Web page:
Don’t we all wonder that same thing from time to time?  How does He tolerate us?  Sometimes I wonder about myself, to be sure!

I also liked the way she referred to the medical examiner who had no gumption as an “invertebrate” and a lack-luster Federal Building as an “aesthetic crime.”  Hmmm… I think our Federal Building could be called that, too — I will have to think on that one!

There were dramatic moments that were blessed with emotional, thought-provoking quotes as well.  When Raleigh Harmon’s mother becomes unstable and starts behaving like an irrational nut case,  Raleigh holds her mother and shares the event saying, “I squeezed tighter, wondering that I had never held someone so close yet felt so far away.”  The story is just as tightly woven.  It is page-turning and fast moving in parts; then it slows in spots where the reader can savor the scenery and, in some cases, the moronic behavior of characters that need to be slapped! Yeah, they are that annoying!  Good job, Sibella!

The Mountains Bow Down is a Raleigh Harmon novel and part of a series.  The Mountains Bow Down is the fourth in that series but it is the first I have read.  It stands alone quite nicely and there is little to no impact on the effectiveness of the storyline.  The understanding of the characters and their various traits and/or instabilities fall into place as the text propels, or sails calmly, forward.

I have The Stones Cry Out (A Raleigh Harmon Novel) on my Kindle!  That is the first in the series.   It should be interesting to see where that one goes!  Go check it out, it is only $2.99 and an award-winning publication!  What a sweet deal!  You will, of course, also find the hard copy and even an audio CD on Amazon!  Not every book is available in an audio format!

Apparently both Amazon and the publisher figured out that this one is a keeper!  So have I!  As promised, what follows is the collection of write-ups for the Blog Tour.

About the Book and about the Author:

“Giorello won the Christy Award for this series’ debut (The Stones Cry Out). Each entry has proven better than the one before, and the latest installment is no exception. Crisp writing, fast-paced action, and beautiful descriptions of Alaskan landscapes make this an essential read for fans of Irene Hannon.” —Library Journal

Sibella Giorello has also received two Pulitzer Prize nominations.

To celebrate the book’s release Sibella is pulling out all the stops! She’s giving away a cruise during The Mountains Bow Down Cruise Giveaway and wrapping up the giveaway and blog tour with a Raleigh Harmon Book Club Party on Facebook!  See below for details.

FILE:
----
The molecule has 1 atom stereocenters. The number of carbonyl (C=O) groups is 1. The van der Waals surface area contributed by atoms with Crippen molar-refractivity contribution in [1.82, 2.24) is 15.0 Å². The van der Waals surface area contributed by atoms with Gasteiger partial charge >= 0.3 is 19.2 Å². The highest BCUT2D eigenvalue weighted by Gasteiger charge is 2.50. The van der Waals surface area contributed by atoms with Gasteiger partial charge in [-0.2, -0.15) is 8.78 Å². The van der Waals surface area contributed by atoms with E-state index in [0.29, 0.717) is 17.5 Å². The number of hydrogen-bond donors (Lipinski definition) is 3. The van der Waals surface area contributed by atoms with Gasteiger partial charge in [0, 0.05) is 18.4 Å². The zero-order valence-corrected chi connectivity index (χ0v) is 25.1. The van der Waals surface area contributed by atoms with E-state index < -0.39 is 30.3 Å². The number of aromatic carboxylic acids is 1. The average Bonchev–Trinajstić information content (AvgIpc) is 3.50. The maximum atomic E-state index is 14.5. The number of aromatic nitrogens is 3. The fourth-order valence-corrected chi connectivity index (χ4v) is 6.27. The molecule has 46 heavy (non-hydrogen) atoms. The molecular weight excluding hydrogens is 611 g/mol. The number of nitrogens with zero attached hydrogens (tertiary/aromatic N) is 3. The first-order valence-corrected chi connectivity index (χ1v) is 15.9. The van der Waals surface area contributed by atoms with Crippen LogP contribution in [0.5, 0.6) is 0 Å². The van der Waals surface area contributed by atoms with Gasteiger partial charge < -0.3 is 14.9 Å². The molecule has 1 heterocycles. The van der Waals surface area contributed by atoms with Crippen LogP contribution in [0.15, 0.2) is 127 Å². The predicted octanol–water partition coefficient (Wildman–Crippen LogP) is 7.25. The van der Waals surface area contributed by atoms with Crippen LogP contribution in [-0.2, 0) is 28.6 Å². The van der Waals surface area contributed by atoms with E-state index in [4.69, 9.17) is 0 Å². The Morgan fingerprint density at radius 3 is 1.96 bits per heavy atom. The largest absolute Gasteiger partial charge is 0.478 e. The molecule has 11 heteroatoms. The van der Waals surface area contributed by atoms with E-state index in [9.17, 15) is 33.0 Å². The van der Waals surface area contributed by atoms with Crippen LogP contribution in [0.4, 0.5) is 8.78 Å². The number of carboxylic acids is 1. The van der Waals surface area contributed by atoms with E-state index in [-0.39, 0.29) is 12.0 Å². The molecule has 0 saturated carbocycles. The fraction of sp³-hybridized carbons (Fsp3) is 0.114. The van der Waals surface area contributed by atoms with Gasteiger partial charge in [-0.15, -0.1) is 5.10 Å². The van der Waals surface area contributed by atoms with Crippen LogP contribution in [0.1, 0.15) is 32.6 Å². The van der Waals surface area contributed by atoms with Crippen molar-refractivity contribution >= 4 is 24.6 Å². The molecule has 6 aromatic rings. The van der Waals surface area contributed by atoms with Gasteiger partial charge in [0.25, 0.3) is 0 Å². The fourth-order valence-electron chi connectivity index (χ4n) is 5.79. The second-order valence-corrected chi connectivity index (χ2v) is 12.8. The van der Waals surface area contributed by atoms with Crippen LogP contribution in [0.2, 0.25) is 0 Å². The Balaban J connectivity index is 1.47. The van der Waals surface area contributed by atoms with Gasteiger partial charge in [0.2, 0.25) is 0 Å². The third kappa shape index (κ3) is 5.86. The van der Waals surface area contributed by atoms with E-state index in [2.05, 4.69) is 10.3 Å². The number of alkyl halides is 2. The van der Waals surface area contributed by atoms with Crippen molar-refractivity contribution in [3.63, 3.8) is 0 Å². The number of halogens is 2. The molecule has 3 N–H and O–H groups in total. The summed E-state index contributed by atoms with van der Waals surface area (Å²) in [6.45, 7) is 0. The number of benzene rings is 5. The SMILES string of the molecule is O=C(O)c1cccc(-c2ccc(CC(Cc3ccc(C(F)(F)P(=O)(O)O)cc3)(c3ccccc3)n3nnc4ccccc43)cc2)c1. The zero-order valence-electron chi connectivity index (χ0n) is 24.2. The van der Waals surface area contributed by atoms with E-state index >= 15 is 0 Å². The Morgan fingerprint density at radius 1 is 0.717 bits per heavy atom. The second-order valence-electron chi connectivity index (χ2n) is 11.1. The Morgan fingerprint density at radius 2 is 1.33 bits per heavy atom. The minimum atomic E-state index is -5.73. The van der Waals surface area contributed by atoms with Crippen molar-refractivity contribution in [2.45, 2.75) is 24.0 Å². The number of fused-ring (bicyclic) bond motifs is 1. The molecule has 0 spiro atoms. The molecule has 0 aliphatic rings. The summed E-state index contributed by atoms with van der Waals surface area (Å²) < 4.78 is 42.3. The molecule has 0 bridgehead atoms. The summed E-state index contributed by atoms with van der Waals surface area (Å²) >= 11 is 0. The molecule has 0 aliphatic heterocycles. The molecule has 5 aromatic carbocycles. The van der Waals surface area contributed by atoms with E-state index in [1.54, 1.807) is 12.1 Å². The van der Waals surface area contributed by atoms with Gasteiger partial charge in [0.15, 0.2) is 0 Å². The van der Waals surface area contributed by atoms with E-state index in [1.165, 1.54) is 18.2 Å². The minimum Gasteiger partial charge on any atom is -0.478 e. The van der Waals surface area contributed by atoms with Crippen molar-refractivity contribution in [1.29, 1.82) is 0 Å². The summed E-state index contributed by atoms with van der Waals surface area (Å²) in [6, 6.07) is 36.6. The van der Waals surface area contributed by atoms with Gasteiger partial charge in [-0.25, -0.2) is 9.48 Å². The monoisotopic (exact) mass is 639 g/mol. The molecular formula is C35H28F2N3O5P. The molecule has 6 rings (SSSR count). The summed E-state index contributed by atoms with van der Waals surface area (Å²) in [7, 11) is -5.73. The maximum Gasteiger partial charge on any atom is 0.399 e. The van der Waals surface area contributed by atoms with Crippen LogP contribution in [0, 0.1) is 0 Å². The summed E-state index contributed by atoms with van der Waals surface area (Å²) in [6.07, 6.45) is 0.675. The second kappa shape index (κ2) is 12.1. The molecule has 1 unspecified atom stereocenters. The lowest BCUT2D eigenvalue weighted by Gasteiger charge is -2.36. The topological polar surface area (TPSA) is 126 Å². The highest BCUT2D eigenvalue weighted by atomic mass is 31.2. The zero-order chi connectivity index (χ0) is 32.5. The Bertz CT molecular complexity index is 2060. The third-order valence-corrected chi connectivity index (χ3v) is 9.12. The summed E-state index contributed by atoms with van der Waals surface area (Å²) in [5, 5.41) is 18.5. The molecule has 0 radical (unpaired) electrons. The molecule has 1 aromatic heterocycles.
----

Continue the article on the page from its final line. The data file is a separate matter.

About The Mountains Bow Down: Everything’s going to work out. Time away always makes things better . . ..

That’s what FBI Special Agent Raleigh Harmon believes as she boards a cruise to Alaska. A land of mountains and gems and minerals, The Last Frontier is a dream destination for this forensic geologist who’s hoping to leave behind a hectic work schedule and an engagement drained of romance.

But when a passenger goes missing and winds up dead, Raleigh’s vacation suddenly gets lost at sea. The ship’s security chief tries to rule the death a suicide, but Raleigh’s forensics background points to a much darker conclusion: Somewhere onboard, a ruthless murderer walks free.

Engulfed by one of her toughest cases yet, Raleigh requests assistance from the FBI and receives her nemesis-perpetual ladies man Special Agent Jack Stephanson. As the cruise ship sails through the Inside Passage, Raleigh has five days to solve a high-profile murder, provide consultation for a movie filming onboard, and figure out her increasingly complicated feelings for Jack-who might not be such a jerk after all.

And that’s only her work life. Family offers even more challenges. Joined on the cruise by her mother and aunt, Raleigh watches helplessly as disturbing rifts splinter her family.

Like the scenery that surrounds the cruise ship, Raleigh discovers a situation so steep and so complex that even the mountains might bow down.

About Sibella Giorello: Sibella grew up in Alaska and majored in geology at Mount Holyoke College. After riding a motorcycle across the country, she worked as a features writer for the Richmond Times-Dispatch. Her stories have won state and national awards, including two nominations for the Pulitzer Prize. She now lives in Washington state with her husband and sons. Find out more about Sibella and her other books at her website. www.sibellagiorello.com